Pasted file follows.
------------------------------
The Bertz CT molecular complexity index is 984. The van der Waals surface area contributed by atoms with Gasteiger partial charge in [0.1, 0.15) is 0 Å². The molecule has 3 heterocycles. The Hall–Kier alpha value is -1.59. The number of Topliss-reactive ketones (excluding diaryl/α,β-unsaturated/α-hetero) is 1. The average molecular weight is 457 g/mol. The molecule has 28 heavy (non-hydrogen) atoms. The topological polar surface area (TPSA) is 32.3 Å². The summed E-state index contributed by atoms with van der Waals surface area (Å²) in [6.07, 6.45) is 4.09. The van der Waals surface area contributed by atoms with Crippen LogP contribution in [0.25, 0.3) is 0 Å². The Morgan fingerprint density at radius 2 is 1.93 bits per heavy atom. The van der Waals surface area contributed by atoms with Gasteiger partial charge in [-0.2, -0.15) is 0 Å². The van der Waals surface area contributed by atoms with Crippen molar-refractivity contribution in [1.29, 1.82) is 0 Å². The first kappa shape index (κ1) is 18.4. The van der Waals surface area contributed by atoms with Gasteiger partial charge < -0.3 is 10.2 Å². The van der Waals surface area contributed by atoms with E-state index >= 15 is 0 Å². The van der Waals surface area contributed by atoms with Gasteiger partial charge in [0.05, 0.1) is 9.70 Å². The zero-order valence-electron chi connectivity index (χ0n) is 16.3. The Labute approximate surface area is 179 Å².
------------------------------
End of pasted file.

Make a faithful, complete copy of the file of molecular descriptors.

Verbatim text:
The Bertz CT molecular complexity index is 984. The van der Waals surface area contributed by atoms with Gasteiger partial charge in [0.1, 0.15) is 0 Å². The molecule has 3 heterocycles. The Hall–Kier alpha value is -1.59. The number of Topliss-reactive ketones (excluding diaryl/α,β-unsaturated/α-hetero) is 1. The average molecular weight is 457 g/mol. The molecule has 28 heavy (non-hydrogen) atoms. The topological polar surface area (TPSA) is 32.3 Å². The summed E-state index contributed by atoms with van der Waals surface area (Å²) in [6.07, 6.45) is 4.09. The van der Waals surface area contributed by atoms with Crippen LogP contribution in [0.25, 0.3) is 0 Å². The Morgan fingerprint density at radius 2 is 1.93 bits per heavy atom. The van der Waals surface area contributed by atoms with Gasteiger partial charge in [-0.2, -0.15) is 0 Å². The van der Waals surface area contributed by atoms with Crippen molar-refractivity contribution in [1.29, 1.82) is 0 Å². The first kappa shape index (κ1) is 18.4. The van der Waals surface area contributed by atoms with Gasteiger partial charge < -0.3 is 10.2 Å². The van der Waals surface area contributed by atoms with E-state index >= 15 is 0 Å². The van der Waals surface area contributed by atoms with Gasteiger partial charge in [0.05, 0.1) is 9.70 Å². The zero-order valence-electron chi connectivity index (χ0n) is 16.3. The Labute approximate surface area is 179 Å².